"The goal is to get the best value for the taxpayer, and when you put arbitrary quotas, they aren't going to get the best deal for the taxpayer. I'm not opposed to what [OFPP is] doing, I am opposed to attaching numbers to it," Davis said. However, he added, "we are going to work with the administration to make sure they can set some goals."

The House amendment comes after the administration's midyear report card showed steady agency progress on its competitive sourcing initiative. The report card assesses the progress of 26 major agencies on the five President's Management Agenda initiatives, which also include e-government and financial management. The report card, which uses a stoplight scoring system with green being best and red worst, showed that only four of 26 agencies got a red score in their progress toward meeting the president's competitive sourcing goals.

Proponents of the president's policy contend that its primary goal is to promote efficient government, not to outsource government jobs to the private sector. Competing the jobs will result in better service to taxpayers at lower cost, regardless of whether the winner is the public sector or private sector, Styles said.

But some members of Congress, such as Rep. Henry Waxman, D-Calif., said the numerical targets are unfair to federal workers and will lead agencies to directly convert jobs to the private sector, avoiding time-consuming public-private competitions in order to meet the goals of the President's Management Agenda.

Booth Jameson, director of global government affairs for the federal unit of Electronic Data Systems Corp. of Plano, Texas, disagreed with this reasoning. "Outsourcing and competitive sourcing are two different things," he said. "The President's Management Agenda commits to competitive sourcing."

Some industry representatives said they believe lawmakers will be persuaded to remove the Moran amendment during the House and Senate conference on the Treasury-Postal bills.

"I suspect a number of House Republicans went along with this to score a political point and try to wake the administration up on other issues not necessarily related to this," said Larry Allen, executive vice president of the Coalition for Government Procurement in Washington.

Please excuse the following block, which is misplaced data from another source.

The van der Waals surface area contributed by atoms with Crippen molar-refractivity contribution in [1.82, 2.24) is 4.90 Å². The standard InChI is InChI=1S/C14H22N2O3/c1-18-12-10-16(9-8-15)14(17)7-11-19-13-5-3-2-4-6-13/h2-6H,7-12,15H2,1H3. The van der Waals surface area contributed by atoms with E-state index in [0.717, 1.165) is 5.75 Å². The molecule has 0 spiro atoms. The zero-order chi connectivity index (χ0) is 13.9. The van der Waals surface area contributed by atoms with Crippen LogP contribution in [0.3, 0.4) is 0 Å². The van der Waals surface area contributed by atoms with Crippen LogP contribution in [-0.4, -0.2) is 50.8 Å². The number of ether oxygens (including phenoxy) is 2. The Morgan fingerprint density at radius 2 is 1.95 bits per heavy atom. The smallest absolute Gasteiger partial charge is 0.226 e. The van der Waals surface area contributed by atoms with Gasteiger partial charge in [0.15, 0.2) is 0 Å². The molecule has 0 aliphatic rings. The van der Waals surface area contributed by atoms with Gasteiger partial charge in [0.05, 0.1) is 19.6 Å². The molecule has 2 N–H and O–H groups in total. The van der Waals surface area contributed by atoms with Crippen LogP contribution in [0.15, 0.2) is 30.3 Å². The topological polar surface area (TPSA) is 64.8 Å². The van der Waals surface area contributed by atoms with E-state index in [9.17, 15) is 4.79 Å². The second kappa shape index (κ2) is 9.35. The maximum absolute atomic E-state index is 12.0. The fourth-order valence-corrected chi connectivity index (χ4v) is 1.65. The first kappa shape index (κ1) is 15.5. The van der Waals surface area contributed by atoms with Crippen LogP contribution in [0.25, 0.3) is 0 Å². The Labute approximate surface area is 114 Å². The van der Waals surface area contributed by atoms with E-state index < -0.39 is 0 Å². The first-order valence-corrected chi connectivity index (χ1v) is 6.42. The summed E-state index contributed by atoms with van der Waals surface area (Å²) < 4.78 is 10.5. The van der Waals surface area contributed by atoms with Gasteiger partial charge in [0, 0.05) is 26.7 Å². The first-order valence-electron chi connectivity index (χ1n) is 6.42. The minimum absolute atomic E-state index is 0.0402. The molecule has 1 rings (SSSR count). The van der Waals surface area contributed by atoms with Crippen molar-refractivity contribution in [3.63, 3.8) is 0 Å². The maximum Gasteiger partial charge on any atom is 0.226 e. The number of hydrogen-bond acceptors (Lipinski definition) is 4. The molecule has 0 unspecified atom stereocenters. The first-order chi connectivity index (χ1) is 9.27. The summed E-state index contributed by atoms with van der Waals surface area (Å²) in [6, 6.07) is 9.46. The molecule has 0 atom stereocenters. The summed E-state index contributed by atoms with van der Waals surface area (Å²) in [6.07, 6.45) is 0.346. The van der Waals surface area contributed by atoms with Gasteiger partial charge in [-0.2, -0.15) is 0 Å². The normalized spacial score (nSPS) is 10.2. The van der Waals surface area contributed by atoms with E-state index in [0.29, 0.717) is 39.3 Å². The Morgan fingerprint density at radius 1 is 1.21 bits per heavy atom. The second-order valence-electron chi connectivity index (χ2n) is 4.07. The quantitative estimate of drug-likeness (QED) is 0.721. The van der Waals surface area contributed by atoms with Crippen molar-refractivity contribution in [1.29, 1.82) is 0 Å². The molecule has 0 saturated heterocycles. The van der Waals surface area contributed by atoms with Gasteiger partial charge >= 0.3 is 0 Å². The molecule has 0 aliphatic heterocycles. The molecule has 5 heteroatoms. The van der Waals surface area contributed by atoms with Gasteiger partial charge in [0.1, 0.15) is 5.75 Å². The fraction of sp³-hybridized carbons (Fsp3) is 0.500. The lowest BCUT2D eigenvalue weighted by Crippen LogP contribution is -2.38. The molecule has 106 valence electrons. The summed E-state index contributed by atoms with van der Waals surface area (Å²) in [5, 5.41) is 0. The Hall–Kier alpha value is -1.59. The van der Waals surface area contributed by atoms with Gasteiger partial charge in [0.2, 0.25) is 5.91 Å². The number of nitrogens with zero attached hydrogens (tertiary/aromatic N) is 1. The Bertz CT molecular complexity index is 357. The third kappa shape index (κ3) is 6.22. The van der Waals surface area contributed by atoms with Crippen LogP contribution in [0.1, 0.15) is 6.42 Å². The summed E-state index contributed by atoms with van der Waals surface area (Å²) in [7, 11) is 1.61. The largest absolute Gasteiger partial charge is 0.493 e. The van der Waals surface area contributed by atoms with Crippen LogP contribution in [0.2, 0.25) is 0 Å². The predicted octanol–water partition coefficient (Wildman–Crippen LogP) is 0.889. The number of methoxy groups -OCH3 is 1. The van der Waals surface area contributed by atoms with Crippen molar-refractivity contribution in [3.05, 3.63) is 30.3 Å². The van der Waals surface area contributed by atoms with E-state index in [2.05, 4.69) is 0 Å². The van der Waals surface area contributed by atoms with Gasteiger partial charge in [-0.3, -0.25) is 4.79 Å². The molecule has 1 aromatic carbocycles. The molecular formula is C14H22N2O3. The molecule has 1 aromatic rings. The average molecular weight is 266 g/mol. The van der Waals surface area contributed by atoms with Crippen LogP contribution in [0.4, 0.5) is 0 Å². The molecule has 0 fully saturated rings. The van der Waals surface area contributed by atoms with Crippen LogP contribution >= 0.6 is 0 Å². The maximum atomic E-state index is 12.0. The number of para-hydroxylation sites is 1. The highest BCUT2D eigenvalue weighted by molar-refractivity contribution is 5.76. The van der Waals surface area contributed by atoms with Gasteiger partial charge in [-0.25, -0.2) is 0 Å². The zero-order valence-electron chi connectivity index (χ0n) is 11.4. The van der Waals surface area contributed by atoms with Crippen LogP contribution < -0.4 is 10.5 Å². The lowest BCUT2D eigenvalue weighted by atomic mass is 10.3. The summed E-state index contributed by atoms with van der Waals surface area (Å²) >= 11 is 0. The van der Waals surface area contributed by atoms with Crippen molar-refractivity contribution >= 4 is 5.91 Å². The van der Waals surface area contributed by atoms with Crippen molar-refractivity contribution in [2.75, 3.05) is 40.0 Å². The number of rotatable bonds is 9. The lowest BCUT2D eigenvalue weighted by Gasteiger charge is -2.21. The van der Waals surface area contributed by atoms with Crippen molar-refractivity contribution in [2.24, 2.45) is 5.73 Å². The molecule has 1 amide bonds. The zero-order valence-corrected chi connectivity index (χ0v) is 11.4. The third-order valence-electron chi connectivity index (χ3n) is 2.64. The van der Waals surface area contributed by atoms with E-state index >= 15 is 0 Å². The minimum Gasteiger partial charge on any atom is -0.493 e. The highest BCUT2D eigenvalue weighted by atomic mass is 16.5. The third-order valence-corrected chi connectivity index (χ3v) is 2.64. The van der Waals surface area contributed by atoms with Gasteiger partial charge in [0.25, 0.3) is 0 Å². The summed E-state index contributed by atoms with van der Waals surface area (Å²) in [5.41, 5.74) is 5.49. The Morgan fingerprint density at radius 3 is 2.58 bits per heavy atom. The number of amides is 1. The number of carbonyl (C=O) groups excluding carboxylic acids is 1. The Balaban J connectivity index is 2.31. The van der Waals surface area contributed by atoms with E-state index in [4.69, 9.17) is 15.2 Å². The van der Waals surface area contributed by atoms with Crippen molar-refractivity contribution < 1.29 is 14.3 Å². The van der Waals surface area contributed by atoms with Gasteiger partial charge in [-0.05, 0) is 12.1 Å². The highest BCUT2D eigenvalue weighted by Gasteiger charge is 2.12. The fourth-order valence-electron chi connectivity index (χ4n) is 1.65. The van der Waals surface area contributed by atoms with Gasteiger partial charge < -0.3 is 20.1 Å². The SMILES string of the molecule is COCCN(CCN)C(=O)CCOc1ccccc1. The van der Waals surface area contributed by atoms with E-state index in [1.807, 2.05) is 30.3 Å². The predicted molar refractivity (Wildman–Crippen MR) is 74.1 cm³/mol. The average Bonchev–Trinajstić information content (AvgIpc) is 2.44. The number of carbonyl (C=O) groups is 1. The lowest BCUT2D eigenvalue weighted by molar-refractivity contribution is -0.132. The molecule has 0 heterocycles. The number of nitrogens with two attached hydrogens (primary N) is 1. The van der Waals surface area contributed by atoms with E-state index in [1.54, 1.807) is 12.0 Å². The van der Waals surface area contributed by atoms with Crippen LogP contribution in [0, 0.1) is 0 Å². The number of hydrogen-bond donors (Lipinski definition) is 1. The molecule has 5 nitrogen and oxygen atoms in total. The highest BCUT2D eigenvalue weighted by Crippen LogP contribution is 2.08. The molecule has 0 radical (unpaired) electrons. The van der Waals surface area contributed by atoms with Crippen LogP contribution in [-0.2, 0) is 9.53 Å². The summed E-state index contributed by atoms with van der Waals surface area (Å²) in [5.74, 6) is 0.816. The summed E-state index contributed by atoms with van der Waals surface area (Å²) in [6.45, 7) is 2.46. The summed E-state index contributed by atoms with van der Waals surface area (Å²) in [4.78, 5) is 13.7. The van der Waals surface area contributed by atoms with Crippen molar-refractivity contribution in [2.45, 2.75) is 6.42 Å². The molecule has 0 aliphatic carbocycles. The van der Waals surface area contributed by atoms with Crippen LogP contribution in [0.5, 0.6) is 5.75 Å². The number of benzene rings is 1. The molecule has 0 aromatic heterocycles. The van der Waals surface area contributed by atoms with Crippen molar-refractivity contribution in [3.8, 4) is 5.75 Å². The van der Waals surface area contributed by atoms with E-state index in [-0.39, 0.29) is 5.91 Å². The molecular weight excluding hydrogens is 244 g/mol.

In conference, Allen said, "There will not be the fervor for it and there will be significant pressure from the administration" to nix it.The controversial rule implementing Section 803 of the 2002 Defense authorization act will likely be stripped from a provision that would have limited purchases on the General Services Administration to firm, fixed-price contracts.

"I think we will ultimately strip references to pricing in the rule that goes out," Angela Styles, administrator of the Office of Federal Procurement Policy, said recently.

That's good news, said Larry Allen, executive vice president of the Coalition for Government Procurement. The coalition and other industry groups had fought the provision, saying it would severely hinder the Defense Department's ability to contract for services quickly. It would especially hurt small businesses, they said, because agency procurement personnel would be driven to other contracting vehicles that are largely held by big businesses.

The OFPP provision would have curtailed the use of time-and-materials and labor-hour contracts. OFPP said agencies could still use the popular contract types, they just couldn't use them with streamlined acquisition procedures that GSA had allowed on its schedules.
Styles said the issue will likely be resolved in a separate rulemaking.

"We will work it out soon, in a way that makes sense, protects [the government] and doesn't obliterate [industry's] ability to enter into time-and-materials contracts," she said.